Triangulum is one of the smallest constellations in the northern hemisphere. Its name means "triangle" in Latin. The brightest stars in Triangulum form a long triangle. The constellation was introduced by the Greek astronomer Ptolemy in the 2nd century.
The Greeks knew the constellation as Deltoton, a name they called it because it resembled the capital letter delta. Eratosthenes claimed the constellation represented the delta of the river Nile. In the 17th century, the Polish astronomer Johannes Hevelius introduced Triangulum Minus, a smaller triangle marked by three stars lying next to Triangulum, but this name is no longer in use. The Chinese knew 
delta and 
gamma Trianguli as Tianda Jiangjun, the general and his soldiers. To the Babylonians, the stars of Triangulum together with 
gamma Andromedae represented the Plough, a constellation documented as early as 1,000 BC.
The constellation Triangulum occupies an area of 132 square degrees and does not contain any stars with known planets. It can be seen at latitudes between +90° and -60° and is best visible at 9 p.m. during the month of December.
The brightest star in Triangulum is 
beta Trianguli, sometimes also known as Deltotum. It is a white giant, approximately 124 light-years distant.
alpha Trianguli, the second brightest star, is a spectroscopic binary lying about 64.1 light-years from Earth. It is also known as Mothallah or Rasal Muthallah and Caput Trianguli, both meaning "the head of the triangle." It is a yellow-white subgiant with a companion star lying only six million kilometers away.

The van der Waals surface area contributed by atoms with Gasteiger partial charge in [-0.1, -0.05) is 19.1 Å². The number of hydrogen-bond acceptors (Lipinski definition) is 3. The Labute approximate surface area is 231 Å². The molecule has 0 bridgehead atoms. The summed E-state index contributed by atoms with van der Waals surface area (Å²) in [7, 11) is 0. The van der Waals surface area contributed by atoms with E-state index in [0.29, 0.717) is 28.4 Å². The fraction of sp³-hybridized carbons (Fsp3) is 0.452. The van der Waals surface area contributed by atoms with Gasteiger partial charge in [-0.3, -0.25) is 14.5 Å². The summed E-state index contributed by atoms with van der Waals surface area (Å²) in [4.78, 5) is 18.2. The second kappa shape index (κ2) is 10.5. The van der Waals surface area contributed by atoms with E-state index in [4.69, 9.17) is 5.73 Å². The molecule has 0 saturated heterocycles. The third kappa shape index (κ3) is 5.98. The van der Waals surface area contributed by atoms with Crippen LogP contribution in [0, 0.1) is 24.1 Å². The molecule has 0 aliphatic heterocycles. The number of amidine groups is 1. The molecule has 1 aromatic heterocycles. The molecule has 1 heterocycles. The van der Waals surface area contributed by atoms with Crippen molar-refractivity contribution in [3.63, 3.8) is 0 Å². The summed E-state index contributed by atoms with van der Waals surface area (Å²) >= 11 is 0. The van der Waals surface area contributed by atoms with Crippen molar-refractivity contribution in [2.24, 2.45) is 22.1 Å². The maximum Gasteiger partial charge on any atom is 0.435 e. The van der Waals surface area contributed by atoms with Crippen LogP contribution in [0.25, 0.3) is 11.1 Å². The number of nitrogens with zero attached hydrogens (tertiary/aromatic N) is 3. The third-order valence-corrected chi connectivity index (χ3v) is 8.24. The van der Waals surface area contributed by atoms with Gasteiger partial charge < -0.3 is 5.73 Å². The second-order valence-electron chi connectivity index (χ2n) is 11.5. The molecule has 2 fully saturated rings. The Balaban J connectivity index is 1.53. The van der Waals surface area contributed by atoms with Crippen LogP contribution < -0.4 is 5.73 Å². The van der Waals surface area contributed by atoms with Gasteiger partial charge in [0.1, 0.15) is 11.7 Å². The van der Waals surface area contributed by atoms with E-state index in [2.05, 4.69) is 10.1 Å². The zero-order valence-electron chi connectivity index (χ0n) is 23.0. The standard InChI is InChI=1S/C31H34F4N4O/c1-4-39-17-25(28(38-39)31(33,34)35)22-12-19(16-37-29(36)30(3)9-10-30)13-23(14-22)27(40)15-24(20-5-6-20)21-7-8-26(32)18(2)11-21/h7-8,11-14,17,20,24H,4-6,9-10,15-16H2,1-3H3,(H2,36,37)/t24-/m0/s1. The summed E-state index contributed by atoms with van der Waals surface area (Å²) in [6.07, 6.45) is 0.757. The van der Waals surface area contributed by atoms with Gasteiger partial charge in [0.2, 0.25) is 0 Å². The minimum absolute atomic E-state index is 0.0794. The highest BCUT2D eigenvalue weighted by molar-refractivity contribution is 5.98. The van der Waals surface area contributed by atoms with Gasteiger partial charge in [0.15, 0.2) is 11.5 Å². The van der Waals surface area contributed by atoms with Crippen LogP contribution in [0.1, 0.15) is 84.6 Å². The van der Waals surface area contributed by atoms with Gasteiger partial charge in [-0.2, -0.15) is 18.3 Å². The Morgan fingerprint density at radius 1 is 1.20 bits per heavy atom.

gamma Trianguli is a white dwarf approximately 118 light-years distant.
delta Trianguli is another spectroscopic binary star, about 35 light-years distant. It consists of a yellow dwarf and an orange dwarf.
The most notable feature in Triangulum is the Triangulum Galaxy, or Messier 33 (NGC 598), a deep sky object that can be observed in binoculars. The Triangulum Galaxy is a member of the Local Group of galaxies. It is a spiral galaxy some three million light-years away from Earth. It is sometimes also called the Pinwheel Galaxy, a name usually associated with Messier 101, a spiral galaxy in the constellation Ursa Major
. The Triangulum Galaxy is the third largest galaxy in the Local Group, with a diameter spanning approximately 50,000 light-years.
Triangulum also contains several other galaxies, but none of them are brighter than magnitude 11. The largest one is NGC 925, a barred spiral galaxy approximately 45 million light-years distant.
Triangulum belongs to the Perseus family of constellations, along with Cassiopeia
Constellations directly bordering Triangulum are Andromeda